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This is one of many pages of notes I took during orientation.

2. Set goals based on your observation day. For instance, one of my goals was to add more patients to my schedule each day. By day five, I was taking all of the patients I would have if I was working on my own. Other goals might be to admit or discharge a patient on your own, administer TPN, or call the MD about an INR result. You get the picture.

3. Ask for advice every single day on how you can improve. Adjust your above goals and work on accomplishing them during your next training shift.

4. Pay special attention to the organization techniques of the nurses you are training under. I trained under 3-4 nurses during my orientation, and I was able to pull a lot of cool ideas from each one of them.

I clip this contraption to my scrubs every morning so I can color-code my brain sheet!

I clip this contraption to my scrubs every morning so I can color-code my brain sheet!

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I use this color-coded system on my brain sheet to quickly see the important things I need to accomplish during my shift.

5. Jump in when asked. If a nurse asks you to pull a PICC and that scares you to death, just say “yes.” If you’ve never done what they’re asking you to do, ask for guidance while YOU perform the skill.

6. Ask for more training if you need it. Hopefully, your job offers you enough time to get acclimated to your new role. If you feel like you need another day of training, ask for it. Tell them what you’d like to focus on if given another day of training.

I have to admit, being a new nurse is both exciting and terrifying. I really feel the weight of my responsibility as a nurse. I have heard from countless other nurses that this feeling is completely normal (even though it sucks). So hang in there with me and remember the impact that you’re making in your patients’ lives.

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Hey, it’s been a while! A lot has happened since you saw me last. I graduated from nursing school, passed the NCLEX-RN exam, got my first RN job, and found out that my husband and I are expecting our first baby in November! I plan on writing bits and pieces about each of these milestones, but thought I should start out with the most common interview questions for nurses.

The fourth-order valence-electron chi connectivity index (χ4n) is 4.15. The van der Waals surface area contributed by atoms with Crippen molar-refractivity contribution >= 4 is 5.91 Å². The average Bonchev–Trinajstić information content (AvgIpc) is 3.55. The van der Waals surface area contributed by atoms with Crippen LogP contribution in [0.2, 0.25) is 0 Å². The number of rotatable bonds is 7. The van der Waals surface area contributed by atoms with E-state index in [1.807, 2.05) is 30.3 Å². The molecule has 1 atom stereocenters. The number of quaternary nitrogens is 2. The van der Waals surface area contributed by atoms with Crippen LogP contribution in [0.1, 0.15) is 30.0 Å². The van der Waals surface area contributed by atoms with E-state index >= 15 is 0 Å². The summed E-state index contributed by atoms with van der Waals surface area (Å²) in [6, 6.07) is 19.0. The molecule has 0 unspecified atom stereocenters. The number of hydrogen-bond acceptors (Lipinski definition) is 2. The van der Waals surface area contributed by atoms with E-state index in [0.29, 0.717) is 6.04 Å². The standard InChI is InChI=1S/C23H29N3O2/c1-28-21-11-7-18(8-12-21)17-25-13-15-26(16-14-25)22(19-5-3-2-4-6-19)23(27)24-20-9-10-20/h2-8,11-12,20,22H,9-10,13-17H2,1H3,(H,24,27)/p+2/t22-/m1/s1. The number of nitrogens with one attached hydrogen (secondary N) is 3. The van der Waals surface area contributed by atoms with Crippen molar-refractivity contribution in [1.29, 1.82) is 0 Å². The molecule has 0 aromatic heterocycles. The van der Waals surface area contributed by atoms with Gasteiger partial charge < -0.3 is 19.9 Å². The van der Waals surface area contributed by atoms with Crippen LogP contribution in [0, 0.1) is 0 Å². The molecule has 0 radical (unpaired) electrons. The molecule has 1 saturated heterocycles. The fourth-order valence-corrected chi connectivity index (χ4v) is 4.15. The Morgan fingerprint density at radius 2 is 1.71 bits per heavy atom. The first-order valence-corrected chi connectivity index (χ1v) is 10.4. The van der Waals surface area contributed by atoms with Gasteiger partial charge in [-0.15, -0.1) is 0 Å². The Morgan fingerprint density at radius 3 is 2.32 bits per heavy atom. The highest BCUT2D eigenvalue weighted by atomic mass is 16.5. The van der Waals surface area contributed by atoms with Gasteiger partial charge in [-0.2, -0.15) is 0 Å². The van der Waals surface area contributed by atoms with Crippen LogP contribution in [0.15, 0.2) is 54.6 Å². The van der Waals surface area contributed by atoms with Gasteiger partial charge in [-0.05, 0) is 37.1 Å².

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This is still a strange and awesome sight to see. I have worked so hard to get those two letters behind my name!

Before interviewing, I prepared a list of 30 questions that I thought might be asked in my interviews. I typed out my answers to each one, including stories from clinical and work experiences that highlighted my strengths.

After typing out each answer, I rehearsed my answer OUT LOUD (the “out loud” part is very important). If you practice your answers out loud, you will be able to make your answers sound more natural, and you’ll know if you need to tweak it a little bit. The way I write is different than the way I talk, as I’m sure it is with most people (so rehearse, rehearse, rehearse!).

For your convenience, here are the 30 questions I prepared. If you think of any that I missed, please add them in the comment section below! As you answer each question, remember to be honest and positive!

  1. Tell me about yourself.
  2. Tell me about a situation where you upheld patient confidentiality.
  3. Why should we hire you?
  4. Do you like to work alone or in teams?
  5. Are there any certifications that you’re interested in obtaining?
  6. Give me an example of how you have handled change in the past.
  7. Tell me a time when you went above and beyond.
  8. How would you prioritize your shifts?
  9. How would you respond if a patient is upset?
  10. Give me an example of how you’ve worked as a team.
  11. Tell me about a time when you had to problem-solve.
  12. What lead to your interest in nursing?
  13. Describe a challenging experience you had in one of your clinical rotations and how did you solve the problem?
  14. When faced with a stressful work situation, how do you relax?
  15. Give me an example of a time when you knew you did a good job as a nurse/student.
  16. How would you respond to the charge nurse if asked to do some of the menial tasks for patients which are not normally your responsibility?
  17. Do you think you’ll be a career nurse, or will you be eventually looking for another profession?
  18. Can you describe a situation connected with nursing that made you angry?
  19. What type of colleague do you least like to work with?
  20. How many years do you see yourself staying with this facility?
  21. How do you go about making a decision?
  22. Tell me about a time when you provided for a patient’s cultural needs.
  23. How could you contribute to this facility?
  24. Tell me about a previous mistake and the lessons you learned from it.
  25. Tell me about a time when you had to work with a difficult person.
  26. What do you know about _____ hospital?
  27. What do you know about the _____ unit that you’re applying for?
  28. Tell me about a challenge or conflict you’ve faced at work and how you dealt with it?
  29. What’s a time that you exercised leadership?
  30. Tell me about a time you disagreed with a decision made by an authority figure.